Engineers have come up with yet one more keen idea for eroding the quality of urban life. The newest gadget, now sweeping—literally sweeping—Manhattan residential neighborhoods is the leaf blower. Is it really too much work for well-paid unionized apartment building workers to wield an old-fashioned broom to keep sidewalks clean as the autumn leaves goldenly flutter down? When Handyman A finishes blasting away with his gasoline-fueled, two-stroke-engine-powered gizmo, Handyman B takes over at the building next door, and so forth, so that a hundred or so families facing onto that particular block can have their peace shattered for up to an hour, bringing all the annoyance of a suburban lawnmower Sunday without the trouble of driving out of town.
And speaking of driving: do car designers now plan their new models around the sound systems that in Manhattan seem to be as much the vehicles’ raison d’être as transportation? They’ve got them amped up to a power that heralds their arrival from four or five blocks away, even before their vibrations rattle your windows with the ker-thud-thud-thud, ker-thud-thud-thud, ker-thud-thud-thud of their bass line. Unless of course they’re stopped at one of the red lights that Mayor de Blasio uses to slow traffic to such a crawl that all over town wildly honking traffic jams now erupt during rush hours to accompany the mobile boom-boxes. Perhaps city officials could mandate that leaf-blowers operate only during such peak-cacophony hours—though they lacked either the brains or the guts to ban the use of car alarms in Manhattan before the infernal instruments of torture dwindled out of fashion from their own uselessness, just as officials will lack the fortitude to prohibit leaf-blowers from the high-density urban streets where they don’t belong.
You can’t argue with the rationale of back-up beeps for trucks, given their inevitable blind spots. But must they be so loud? And must SUVs have them too, especially when they have back-up cameras, eliminating blind spots—devices that trucks could, and by law should, have too? Do construction vehicles also need such horns, which automatically start blasting as soon as their drivers shift them into reverse—and blasting loudly enough to hear over the noise of jackhammers and pile-drivers? The biggest annoyance from nearby construction projects is no longer the traditional Dig-We-Must-for-a-Greater-New-York racket but rather the maddening all-day, on-again, off-again tooting of the back-up horn of the bulldozers and backhoes as they go back and forth, back and forth, like the Little Engine that Could—and will, by God—for weeks on end!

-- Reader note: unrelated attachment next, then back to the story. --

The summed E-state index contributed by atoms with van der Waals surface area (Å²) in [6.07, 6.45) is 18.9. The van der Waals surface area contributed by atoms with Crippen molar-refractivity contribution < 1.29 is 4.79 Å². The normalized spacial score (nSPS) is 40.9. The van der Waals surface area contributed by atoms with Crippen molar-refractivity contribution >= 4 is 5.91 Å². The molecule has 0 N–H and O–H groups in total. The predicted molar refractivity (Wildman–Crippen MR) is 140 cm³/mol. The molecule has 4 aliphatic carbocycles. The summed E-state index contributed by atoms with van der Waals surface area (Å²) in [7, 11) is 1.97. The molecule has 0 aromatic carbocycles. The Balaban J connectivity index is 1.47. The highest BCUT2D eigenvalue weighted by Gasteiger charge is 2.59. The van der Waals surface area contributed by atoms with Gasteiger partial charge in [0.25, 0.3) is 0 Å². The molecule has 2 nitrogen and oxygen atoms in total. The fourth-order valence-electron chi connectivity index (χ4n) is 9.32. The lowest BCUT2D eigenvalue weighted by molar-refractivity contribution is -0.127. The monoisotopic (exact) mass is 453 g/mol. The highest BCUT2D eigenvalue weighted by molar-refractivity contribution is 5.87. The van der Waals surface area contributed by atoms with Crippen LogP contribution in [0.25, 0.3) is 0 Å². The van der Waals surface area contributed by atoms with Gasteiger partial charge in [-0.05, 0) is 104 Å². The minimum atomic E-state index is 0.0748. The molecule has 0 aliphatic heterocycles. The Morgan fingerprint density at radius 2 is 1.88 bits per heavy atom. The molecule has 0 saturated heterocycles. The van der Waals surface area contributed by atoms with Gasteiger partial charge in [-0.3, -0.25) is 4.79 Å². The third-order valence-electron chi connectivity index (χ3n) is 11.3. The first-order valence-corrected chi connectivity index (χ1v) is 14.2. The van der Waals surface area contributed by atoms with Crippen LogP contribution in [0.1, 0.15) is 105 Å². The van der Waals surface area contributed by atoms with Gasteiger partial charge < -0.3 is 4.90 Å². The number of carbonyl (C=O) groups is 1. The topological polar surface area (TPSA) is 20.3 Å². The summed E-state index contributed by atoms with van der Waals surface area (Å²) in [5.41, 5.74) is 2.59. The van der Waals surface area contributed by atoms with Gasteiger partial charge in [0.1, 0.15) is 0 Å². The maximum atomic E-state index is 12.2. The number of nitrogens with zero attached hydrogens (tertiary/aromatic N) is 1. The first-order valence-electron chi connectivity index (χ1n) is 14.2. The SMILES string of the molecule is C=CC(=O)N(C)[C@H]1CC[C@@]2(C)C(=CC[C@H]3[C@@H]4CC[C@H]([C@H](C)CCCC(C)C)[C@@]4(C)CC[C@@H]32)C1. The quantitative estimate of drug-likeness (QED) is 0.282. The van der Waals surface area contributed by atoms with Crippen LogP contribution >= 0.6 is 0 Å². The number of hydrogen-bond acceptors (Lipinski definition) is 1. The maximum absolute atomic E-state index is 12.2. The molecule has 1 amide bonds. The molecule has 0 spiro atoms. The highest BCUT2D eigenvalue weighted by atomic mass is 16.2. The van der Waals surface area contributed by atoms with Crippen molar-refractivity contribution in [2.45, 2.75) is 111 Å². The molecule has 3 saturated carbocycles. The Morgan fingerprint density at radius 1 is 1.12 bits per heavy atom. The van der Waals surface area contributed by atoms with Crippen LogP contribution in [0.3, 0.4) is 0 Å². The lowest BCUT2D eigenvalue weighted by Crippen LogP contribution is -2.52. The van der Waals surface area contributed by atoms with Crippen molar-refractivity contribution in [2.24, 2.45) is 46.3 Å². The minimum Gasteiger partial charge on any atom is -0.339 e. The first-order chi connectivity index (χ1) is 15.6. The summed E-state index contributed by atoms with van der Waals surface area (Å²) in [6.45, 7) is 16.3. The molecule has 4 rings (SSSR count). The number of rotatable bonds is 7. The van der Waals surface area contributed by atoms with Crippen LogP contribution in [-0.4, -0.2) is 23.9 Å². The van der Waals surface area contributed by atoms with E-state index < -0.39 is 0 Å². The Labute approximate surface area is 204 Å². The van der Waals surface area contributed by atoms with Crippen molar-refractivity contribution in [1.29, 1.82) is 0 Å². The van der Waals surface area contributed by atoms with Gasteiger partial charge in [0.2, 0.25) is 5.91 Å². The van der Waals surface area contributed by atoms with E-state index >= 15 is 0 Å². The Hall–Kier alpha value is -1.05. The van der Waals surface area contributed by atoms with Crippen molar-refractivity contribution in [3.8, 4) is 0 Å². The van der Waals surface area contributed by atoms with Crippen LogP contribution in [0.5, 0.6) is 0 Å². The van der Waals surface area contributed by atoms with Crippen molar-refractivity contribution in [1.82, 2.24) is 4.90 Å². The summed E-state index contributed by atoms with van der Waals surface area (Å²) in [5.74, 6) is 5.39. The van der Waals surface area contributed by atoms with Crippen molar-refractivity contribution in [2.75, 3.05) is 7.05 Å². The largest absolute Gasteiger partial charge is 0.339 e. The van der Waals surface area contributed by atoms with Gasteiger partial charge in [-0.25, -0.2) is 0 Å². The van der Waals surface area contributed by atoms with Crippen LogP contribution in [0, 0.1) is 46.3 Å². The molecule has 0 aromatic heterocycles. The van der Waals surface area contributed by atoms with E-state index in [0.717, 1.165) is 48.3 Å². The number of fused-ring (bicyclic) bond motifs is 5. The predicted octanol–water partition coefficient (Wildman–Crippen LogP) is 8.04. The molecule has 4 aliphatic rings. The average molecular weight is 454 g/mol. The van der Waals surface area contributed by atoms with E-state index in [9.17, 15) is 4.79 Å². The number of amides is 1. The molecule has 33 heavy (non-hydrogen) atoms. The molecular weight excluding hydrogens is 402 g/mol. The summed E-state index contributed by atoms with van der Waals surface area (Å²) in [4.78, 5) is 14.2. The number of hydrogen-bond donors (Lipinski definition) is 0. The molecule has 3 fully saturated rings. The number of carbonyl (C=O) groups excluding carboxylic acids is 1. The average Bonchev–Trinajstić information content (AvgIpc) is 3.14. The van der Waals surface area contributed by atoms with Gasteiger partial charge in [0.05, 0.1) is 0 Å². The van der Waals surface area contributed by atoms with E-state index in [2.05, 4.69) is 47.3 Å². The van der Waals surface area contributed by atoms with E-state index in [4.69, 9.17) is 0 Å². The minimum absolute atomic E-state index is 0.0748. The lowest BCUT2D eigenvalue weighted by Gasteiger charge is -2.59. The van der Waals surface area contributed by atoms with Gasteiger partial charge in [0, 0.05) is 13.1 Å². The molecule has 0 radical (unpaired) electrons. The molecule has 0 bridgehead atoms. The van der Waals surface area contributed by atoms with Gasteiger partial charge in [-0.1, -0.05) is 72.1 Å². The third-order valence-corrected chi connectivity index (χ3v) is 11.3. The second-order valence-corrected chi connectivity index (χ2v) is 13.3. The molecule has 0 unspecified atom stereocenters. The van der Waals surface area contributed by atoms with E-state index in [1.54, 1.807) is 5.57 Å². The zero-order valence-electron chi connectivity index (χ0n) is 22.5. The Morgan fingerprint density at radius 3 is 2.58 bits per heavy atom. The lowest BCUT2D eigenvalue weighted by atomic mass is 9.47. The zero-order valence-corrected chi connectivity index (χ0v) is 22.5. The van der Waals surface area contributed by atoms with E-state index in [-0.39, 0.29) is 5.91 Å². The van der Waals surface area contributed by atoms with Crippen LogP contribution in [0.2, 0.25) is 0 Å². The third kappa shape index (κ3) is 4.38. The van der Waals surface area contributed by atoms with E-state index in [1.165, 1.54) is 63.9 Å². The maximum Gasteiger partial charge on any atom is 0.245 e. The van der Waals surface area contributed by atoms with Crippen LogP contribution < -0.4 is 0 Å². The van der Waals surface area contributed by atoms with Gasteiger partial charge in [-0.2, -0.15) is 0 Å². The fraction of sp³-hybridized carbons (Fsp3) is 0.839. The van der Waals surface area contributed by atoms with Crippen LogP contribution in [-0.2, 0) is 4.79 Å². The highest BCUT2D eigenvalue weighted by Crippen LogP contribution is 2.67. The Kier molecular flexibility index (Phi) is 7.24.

Here’s a hat tip to the genius who decided that UPS trucks should not only have fore-and-aft blinking lights when they are double-parked outside your building, to alert oncoming traffic that the urgency of e-commerce is blocking their right-of-way, like it or not, but also that the brown vans should beep in tandem with every flash of the lights, annoying both the impeded motorists and the peace-loving neighborhood residents in one fell swoop—or rather hundreds of swoops. What earthly reason did UPS executives have for installing such a feature, other than that they could?
And that brings us to the cellphone. The late Steve Jobs may be a secular saint to some, but to old-time urbanites, not so much. As in Alfred Hitchcock’s The Birds, the first few arrivals didn’t seem a big deal. My initial thought, seeing a few early, clunky models on the street, was, What kind of poor slob isn’t allowed to think his own thoughts while walking home without being ambushed by orders or questions from the office? Next, part of the romance of urban life evaporated. No more could you imagine that the girl with the face of an angel might have the mind of a Jane Austen or the heart of a Jane Eyre. “I tried on jeans at Bloomingdales for, like, half an hour, and I’m at 65th Street now. I’ll be at the bar in, like, five minutes. Wait, maybe six. The light just turned green. I’m crossing Lexington Avenue now.” My champion was the ice princess who wirelessly broke up with her boyfriend while walking up Madison Avenue. She kept having to repeat herself, because he obviously couldn’t believe she was doing it—and doing it over the phone, moreover. So she gave him reasons, each more ego-crushing than the last. Less Jane Eyre, I'm afraid, than Lady Macbeth.
But now even more pleasure has drained out of the metropolitan stroll, past the shopfronts darkened by online competition, as you dodge the oblivious pedestrians, eyes or ears glued to their smartphones. If they are pushing baby strollers, watch out even more: they’re a boon to all mankind, and no one gets in their way. If one hand holds an iPhone and the other a stroller handle and a dog leash, that’s a triple threat. When you see them coming, better step aside. If they stretch across the whole sidewalk, it’s into the gutter with you.
I used to fight the impulse to say to rude passersby, “Didn’t your mother teach you any manners?” I no longer have that thought, since it was the parents of the current generation I wanted to say it to years ago. The answer, time has shown, is No. If one definition of civility is the art of living in cities, it’s draining away fast, swirling down the iHole.